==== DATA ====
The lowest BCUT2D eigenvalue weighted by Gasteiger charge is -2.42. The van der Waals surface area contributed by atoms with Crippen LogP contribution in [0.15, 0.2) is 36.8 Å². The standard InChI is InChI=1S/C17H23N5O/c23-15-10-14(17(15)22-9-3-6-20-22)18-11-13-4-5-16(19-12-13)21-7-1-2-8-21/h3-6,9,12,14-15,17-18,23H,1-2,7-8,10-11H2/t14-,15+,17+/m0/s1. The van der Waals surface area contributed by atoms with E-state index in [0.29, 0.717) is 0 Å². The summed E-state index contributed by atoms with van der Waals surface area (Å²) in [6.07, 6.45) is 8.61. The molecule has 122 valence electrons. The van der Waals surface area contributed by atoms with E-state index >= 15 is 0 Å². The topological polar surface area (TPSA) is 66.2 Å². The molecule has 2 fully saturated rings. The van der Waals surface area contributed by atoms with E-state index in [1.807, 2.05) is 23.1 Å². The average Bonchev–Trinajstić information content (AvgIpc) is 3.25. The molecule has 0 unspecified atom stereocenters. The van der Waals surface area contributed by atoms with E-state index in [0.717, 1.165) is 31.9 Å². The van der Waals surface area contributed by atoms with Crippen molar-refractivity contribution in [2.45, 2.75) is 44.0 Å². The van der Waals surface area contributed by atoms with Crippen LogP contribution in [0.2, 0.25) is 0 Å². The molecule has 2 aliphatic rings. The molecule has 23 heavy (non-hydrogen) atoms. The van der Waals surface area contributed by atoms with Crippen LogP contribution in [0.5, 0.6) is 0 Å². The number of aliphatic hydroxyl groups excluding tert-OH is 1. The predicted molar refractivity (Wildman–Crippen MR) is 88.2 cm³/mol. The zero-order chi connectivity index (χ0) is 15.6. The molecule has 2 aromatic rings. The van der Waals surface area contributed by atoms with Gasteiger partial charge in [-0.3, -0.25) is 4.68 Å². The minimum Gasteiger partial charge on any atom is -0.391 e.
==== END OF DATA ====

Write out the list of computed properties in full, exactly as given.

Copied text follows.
The lowest BCUT2D eigenvalue weighted by Gasteiger charge is -2.42. The van der Waals surface area contributed by atoms with Crippen LogP contribution in [0.15, 0.2) is 36.8 Å². The standard InChI is InChI=1S/C17H23N5O/c23-15-10-14(17(15)22-9-3-6-20-22)18-11-13-4-5-16(19-12-13)21-7-1-2-8-21/h3-6,9,12,14-15,17-18,23H,1-2,7-8,10-11H2/t14-,15+,17+/m0/s1. The van der Waals surface area contributed by atoms with E-state index in [0.29, 0.717) is 0 Å². The summed E-state index contributed by atoms with van der Waals surface area (Å²) in [6.07, 6.45) is 8.61. The molecule has 122 valence electrons. The van der Waals surface area contributed by atoms with E-state index >= 15 is 0 Å². The topological polar surface area (TPSA) is 66.2 Å². The molecule has 2 fully saturated rings. The van der Waals surface area contributed by atoms with E-state index in [1.807, 2.05) is 23.1 Å². The average Bonchev–Trinajstić information content (AvgIpc) is 3.25. The molecule has 0 unspecified atom stereocenters. The van der Waals surface area contributed by atoms with E-state index in [0.717, 1.165) is 31.9 Å². The van der Waals surface area contributed by atoms with Crippen molar-refractivity contribution in [2.45, 2.75) is 44.0 Å². The van der Waals surface area contributed by atoms with Crippen LogP contribution in [0.2, 0.25) is 0 Å². The molecule has 2 aliphatic rings. The molecule has 23 heavy (non-hydrogen) atoms. The van der Waals surface area contributed by atoms with Crippen LogP contribution in [0.5, 0.6) is 0 Å². The number of aliphatic hydroxyl groups excluding tert-OH is 1. The predicted molar refractivity (Wildman–Crippen MR) is 88.2 cm³/mol. The zero-order chi connectivity index (χ0) is 15.6. The molecule has 2 aromatic rings. The van der Waals surface area contributed by atoms with Gasteiger partial charge in [-0.3, -0.25) is 4.68 Å². The minimum Gasteiger partial charge on any atom is -0.391 e.